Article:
Anyway, at age 61 I pretty much assume I can do what I please and
work out the details later. So I die in debt................it won't worry
me much now will it?

JG
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Re: Greetings..RE Dreaming
Old 09-17-2005, 10:59 PM   #10
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Re: Greetings..RE Dreaming

Quote:
Originally Posted by MRGALT2U
Hey Peter..............I fished all day. Do you need to get a life??

JG
Hey John,

I enjoy fishing, when I'm around water.

However, fear not - the above spreadsheet took me a whopping 5 minutes to produce. Far less effort and time than one of those infamous JG Triple Crown posts you do (you know, where you put three posts in a row, each one answering the previous post you put up? )

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Re: Greetings..RE Dreaming
Old 09-17-2005, 11:19 PM   #11
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Re: Greetings..RE Dreaming

Quote:
Originally Posted by REDreaming
peter76...

Wow...hey thanks for the spreadsheet.

For comparison purposes, would you mind punching-in 58 as a retirement date (using $32K for pension at 58 and $17.7 K for SS at 62)?

BTW, my current $45K living expenses are actually after taxes.

Thanks,

RED
RED....based on the scenario for retiring now, it looks like you won't have a problem making it to over 100, assuming a reasonable 6% nominal return and 25% AVERAGE tax rate (most likely a little high). But, here's the low down on working another 3 years.

NOTE: I assumed that your portfolio will grow at just 5% average pre-tax return over the next 3 years while working (but grows at 6%/year from age 58-on) and that you won't be withdrawing anything from your portfolio until you retire at 58.

My apologies in advance for the poor formatting. I haven't figured out yet how to keep the columns aligned when I post from Excel....


Pension SS Invest Gross Net Portfolio
Age Income Income Income Income Taxes Income Value
55 1,000,000
56 1,050,000
57 1,102,500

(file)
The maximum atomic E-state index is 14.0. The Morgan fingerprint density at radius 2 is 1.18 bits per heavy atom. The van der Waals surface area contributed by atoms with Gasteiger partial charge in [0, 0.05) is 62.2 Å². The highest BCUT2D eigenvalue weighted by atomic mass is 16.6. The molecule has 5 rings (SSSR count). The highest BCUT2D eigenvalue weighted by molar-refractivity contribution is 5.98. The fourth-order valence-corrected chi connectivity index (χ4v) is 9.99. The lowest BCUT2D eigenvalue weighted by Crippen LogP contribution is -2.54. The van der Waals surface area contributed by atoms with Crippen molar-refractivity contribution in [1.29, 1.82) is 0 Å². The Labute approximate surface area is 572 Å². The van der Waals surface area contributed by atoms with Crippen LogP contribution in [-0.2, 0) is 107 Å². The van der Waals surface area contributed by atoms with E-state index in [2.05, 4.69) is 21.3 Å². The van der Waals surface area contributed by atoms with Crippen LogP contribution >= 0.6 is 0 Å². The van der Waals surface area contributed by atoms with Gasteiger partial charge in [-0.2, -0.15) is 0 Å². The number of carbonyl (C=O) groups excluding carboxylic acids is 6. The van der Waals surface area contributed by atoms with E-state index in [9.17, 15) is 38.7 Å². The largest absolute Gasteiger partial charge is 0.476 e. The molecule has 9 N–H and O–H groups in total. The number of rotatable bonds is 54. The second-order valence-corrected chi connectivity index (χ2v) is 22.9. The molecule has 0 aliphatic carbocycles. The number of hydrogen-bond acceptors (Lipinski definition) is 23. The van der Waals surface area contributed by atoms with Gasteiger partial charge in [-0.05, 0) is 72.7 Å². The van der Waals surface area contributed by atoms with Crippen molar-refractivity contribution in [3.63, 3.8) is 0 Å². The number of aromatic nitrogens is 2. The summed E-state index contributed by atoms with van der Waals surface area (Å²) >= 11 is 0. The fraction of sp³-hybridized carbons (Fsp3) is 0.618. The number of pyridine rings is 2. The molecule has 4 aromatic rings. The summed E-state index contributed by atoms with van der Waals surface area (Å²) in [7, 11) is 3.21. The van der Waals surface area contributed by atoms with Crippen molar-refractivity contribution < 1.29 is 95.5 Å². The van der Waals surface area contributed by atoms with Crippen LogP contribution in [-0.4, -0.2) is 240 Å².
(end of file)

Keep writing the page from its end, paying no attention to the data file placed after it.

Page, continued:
58 32,000 34,729 66,729 16,682 50,047 1,157,625
59 32,000 35,771 67,771 16,943 50,828 1,192,354
60 32,000 36,844 68,844 17,211 51,633 1,228,124
61 32,000 37,949 69,949 17,487 52,462 1,264,968
62 32,000 17,700 39,088 88,788 22,197 66,591 1,302,917
63 32,000 17,877 40,260 90,137 22,534 67,603 1,342,005
64 32,000 18,056 41,468 91,524 22,881 68,643 1,382,265
65 32,000 18,236 42,712 92,948 23,237 69,711 1,423,733
66 32,000 18,419 43,993 94,412 23,603 70,809 1,466,445
67 32,000 18,603 45,313 95,916 23,979 71,937 1,510,438
68 32,000 18,789 46,673 97,461 24,365 73,096 1,555,751
69 32,000 18,977 48,073 99,050 24,762 74,287 1,602,424
70 32,000 19,167 49,515 100,681 25,170 75,511 1,650,496
71 32,000 19,358 51,000 102,359 25,590 76,769 1,700,011
72 32,000 19,552 52,530 104,082 26,021 78,062 1,751,012
73 32,000 19,747 54,106 105,854 26,463 79,390 1,803,542
74 32,000 19,945 55,729 107,674 26,919 80,756 1,857,648
75 32,000 20,144 57,401 109,546 27,386 82,159 1,913,378
76 32,000 20,346 59,123 111,469 27,867 83,602 1,970,779
77 32,000 20,549 60,897 113,446 28,362 85,085 2,029,902
78 32,000 20,755 62,724 115,479 28,870 86,609 2,090,800
79 32,000 20,962 64,606 117,568 29,392 88,176 2,153,524
80 32,000 21,172 66,544 119,716 29,929 89,787 2,218,129
81 32,000 21,384 68,540 121,924 30,481 91,443 2,284,673
82 32,000 21,597 70,596 124,194 31,048 93,145 2,353,213
83 32,000 21,813 72,714 126,528 31,632 94,896 2,423,810
84 32,000 22,031 74,896 128,927 32,232 96,695 2,496,524
85 32,000 22,252 77,143 131,394 32,849 98,546 2,571,420
86 32,000 22,474 79,457 133,931 33,483 100,448 2,648,562
87 32,000 22,699 81,841 136,540 34,135 102,405 2,728,019
88 32,000 22,926 84,296 139,222 34,805 104,416 2,809,860
89 32,000 23,155 86,825 141,980 35,495 106,485 2,894,156
90 32,000 23,387 89,429 144,816 36,204 108,612 2,980,980
91 32,000 23,621 92,112 147,733 36,933 110,800 3,070,410
92 32,000 23,857 94,876 150,733 37,683 113,049 3,162,522
93 32,000 24,095 97,722 153,817 38,454 115,363 3,257,398
94 32,000 24,336 100,654 156,990 39,248 117,743 3,355,119
95 32,000 24,580 103,673 160,253 40,063 120,190 3,455,773
96 32,000 24,826 106,783 163,609 40,902 122,707 3,559,446
97 32,000 25,074 109,987 167,061 41,765 125,296 3,666,230
98 32,000 25,325 113,286 170,611 42,653 127,958 3,776,216
99 32,000 25,578 116,685 174,263 43,566 130,697 3,889,503
100 32,000 25,834 120,186 178,019 44,505 133,514 4,006,188
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Dryer sheets Schmyer sheets
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Re: Greetings..RE Dreaming
Old 09-18-2005, 07:50 AM   #12
Thinks s/he gets paid by the post
 
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Posts: 3,875
Re: Greetings..RE Dreaming

Quote:
Originally Posted by Peter76
Hey John,

I enjoy fishing, when I'm around water.

However, fear not - the above spreadsheet took me a whopping 5 minutes to produce. Far less effort and time than one of those infamous JG Triple Crown posts you do (you know, where you put three posts in a row, each one answering the previous post you put up? )

5 minutes? No kidding? Well, I guess we are tied then because even my
"triples" take no time at all. It's a gift man!

JG
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Re: Greetings..RE Dreaming
Old 09-18-2005, 08:33 AM   #13
Confused about dryer sheets
 
Join Date: Sep 2005
Posts: 9
Re: Greetings..RE Dreaming

Peter76,

Thanks...this gives me something to mull over for while.

RED